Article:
Nature’s cotton candy plant explained

The Green Thumb

QueenofthePrairie.EDIT
A delightful Queen-of-the-Prairie plant I purchased years ago at a Farmer’s Market. After nearly dying several times, it is more than five feet tall today. – Tina Johansson photo

by Long Hwa-shu

A few years ago at the farmer’s market in Waukegan, there was a young man selling a strange-looking young plant. I asked him about it and he told me it was the Queen of the Prairie. It didn’t look that royal to me.

But the name–more than the look of the plant, impressed me, so I bought it for a few dollars. My wife planted it on a mound in the front yard. For years nothing happened. It grew slowly and we thought it had died a couple times.

But all of sudden, early this summer it grew straight up – taller and taller apparently because of the plentiful rain. Soon it started to bloom beautifully with light pinkish-purple fluffs about four inches across, each resembling cotton candy. They are so showy that I cut some blooms and put them in a vase. They are a beauty to behold and so far have lasted much longer than any of my roses and peonies.

They give out little or no fragrance. But it is the shape, the look and the tiny, delicate petals that have fascinated us.

The Queen of the Prairie is native to Minnesota and can grow as tall as six feet. Ours is more than five feet and still growing.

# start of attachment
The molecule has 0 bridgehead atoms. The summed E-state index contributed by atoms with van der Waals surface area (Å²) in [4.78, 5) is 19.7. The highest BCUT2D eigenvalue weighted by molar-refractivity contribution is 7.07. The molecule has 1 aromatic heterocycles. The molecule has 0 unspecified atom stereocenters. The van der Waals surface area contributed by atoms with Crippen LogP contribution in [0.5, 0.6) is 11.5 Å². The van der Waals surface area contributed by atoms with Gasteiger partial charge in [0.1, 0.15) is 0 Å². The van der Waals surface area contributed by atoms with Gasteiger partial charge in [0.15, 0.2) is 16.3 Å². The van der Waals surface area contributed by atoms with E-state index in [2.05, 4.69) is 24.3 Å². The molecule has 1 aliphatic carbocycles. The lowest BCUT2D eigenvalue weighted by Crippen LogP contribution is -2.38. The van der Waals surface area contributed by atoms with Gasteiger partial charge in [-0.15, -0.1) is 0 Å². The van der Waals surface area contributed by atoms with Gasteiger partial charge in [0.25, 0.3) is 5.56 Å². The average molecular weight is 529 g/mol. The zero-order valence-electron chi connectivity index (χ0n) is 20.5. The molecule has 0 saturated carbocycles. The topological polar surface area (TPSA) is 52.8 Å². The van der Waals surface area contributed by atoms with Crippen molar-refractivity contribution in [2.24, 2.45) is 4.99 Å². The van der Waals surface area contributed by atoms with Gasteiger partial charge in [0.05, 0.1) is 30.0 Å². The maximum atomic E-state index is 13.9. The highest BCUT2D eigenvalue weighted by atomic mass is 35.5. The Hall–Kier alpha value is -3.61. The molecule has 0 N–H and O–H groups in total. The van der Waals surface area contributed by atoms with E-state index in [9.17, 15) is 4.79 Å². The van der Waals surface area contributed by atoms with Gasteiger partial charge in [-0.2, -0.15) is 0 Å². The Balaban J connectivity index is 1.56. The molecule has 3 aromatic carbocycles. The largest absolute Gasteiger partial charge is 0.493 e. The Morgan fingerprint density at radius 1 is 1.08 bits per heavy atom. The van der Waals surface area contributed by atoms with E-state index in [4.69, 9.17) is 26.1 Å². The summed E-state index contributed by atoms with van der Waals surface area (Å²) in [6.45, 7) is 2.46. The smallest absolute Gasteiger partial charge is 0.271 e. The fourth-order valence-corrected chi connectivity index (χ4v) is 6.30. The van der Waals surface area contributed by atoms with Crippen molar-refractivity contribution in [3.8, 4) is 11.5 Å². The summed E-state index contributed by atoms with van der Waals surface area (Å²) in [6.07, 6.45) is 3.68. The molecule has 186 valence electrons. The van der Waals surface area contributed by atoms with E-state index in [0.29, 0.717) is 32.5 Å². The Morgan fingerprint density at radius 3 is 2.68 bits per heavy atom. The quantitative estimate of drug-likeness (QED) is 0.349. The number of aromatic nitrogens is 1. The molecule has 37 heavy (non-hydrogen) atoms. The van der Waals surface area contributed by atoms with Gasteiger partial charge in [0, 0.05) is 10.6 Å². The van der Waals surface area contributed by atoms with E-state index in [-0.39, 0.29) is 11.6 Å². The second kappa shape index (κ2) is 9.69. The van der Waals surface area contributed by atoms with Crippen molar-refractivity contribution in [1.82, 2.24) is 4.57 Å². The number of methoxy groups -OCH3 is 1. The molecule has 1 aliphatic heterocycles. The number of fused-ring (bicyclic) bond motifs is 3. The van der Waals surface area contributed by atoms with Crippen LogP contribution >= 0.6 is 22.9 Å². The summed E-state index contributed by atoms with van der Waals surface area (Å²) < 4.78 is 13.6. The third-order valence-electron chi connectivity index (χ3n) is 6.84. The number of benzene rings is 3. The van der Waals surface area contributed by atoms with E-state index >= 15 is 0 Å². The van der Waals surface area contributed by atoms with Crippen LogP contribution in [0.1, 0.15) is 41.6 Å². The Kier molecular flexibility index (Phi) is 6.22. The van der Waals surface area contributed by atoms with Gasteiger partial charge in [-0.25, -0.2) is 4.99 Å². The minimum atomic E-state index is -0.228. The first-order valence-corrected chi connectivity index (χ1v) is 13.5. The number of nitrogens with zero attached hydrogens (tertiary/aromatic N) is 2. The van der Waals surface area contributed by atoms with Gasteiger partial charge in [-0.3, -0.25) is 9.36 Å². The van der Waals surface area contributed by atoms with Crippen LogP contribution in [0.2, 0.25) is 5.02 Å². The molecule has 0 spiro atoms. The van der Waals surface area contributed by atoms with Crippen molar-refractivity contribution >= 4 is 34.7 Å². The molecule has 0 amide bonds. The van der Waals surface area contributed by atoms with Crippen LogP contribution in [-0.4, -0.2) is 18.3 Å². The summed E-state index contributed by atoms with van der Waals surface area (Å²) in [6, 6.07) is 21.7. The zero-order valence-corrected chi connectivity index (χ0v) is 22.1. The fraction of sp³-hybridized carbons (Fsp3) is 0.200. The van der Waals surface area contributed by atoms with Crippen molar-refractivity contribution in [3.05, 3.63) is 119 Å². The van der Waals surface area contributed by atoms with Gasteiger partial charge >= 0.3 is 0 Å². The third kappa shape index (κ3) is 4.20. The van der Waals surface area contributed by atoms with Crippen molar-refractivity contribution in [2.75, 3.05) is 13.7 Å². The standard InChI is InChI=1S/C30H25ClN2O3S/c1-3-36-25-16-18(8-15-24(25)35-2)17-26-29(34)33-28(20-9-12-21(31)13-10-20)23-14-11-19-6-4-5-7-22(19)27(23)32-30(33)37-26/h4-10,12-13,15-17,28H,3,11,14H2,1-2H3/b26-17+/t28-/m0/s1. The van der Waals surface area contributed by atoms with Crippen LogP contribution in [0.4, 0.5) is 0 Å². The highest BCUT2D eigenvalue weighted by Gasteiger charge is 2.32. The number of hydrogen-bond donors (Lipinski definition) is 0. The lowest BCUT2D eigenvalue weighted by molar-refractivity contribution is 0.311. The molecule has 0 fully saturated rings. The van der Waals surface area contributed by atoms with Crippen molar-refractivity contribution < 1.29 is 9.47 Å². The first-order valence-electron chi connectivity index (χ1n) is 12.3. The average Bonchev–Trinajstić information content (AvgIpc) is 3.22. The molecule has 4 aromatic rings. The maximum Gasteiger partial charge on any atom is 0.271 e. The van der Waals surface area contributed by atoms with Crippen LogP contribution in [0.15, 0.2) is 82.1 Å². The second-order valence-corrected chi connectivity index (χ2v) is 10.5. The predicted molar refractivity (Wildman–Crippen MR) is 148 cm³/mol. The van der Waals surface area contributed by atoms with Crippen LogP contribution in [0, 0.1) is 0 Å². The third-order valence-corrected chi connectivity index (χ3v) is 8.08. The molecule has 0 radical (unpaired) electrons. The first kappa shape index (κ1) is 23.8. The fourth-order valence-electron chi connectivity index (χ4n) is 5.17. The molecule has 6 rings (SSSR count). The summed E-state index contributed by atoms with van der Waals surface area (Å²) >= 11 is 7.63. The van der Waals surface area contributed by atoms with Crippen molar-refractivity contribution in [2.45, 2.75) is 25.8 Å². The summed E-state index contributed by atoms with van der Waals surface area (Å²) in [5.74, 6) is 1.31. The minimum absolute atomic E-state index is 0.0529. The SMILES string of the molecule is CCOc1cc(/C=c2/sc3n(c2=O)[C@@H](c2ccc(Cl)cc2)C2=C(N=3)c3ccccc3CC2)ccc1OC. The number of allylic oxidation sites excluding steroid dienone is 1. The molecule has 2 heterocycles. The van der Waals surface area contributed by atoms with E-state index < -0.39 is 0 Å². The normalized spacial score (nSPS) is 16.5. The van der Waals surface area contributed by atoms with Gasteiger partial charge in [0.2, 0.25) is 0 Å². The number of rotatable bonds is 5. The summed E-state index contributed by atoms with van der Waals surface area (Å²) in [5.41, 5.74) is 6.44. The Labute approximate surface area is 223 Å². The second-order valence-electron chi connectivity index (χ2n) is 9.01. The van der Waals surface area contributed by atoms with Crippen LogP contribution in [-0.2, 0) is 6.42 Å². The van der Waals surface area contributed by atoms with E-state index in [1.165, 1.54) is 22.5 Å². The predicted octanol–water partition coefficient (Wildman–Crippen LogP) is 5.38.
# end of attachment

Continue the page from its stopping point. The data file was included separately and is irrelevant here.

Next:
My research shows that the flowers don’t create nectar but produce plenty of pollen that attracts bees and other insects. The root is said to have been used to treat certain heart troubles and as a herbal aphrodisiac. I’ll leave that to those who may need it.

But we’re waiting for the fruits to form after the blooms. They are supposed to be reddish. Whether they’ll attract birds remains to be seen. These unknowns are intriguing, which is part of the fun of gardening.

The Queen of the Prairie prefers full or partial sun and wet to moist conditions. The Chicago area climate apparently suits it just fine. The leaves with coarse, dentate leaflets may become spotted from foliar disease but the plant is known to be otherwise trouble-free.

We’re glad we bought the plant because of its name at the time. It certainly is befitting its name, the Queen of the Prairie. No other native American plant, come to think of it, can dethrone her.

 

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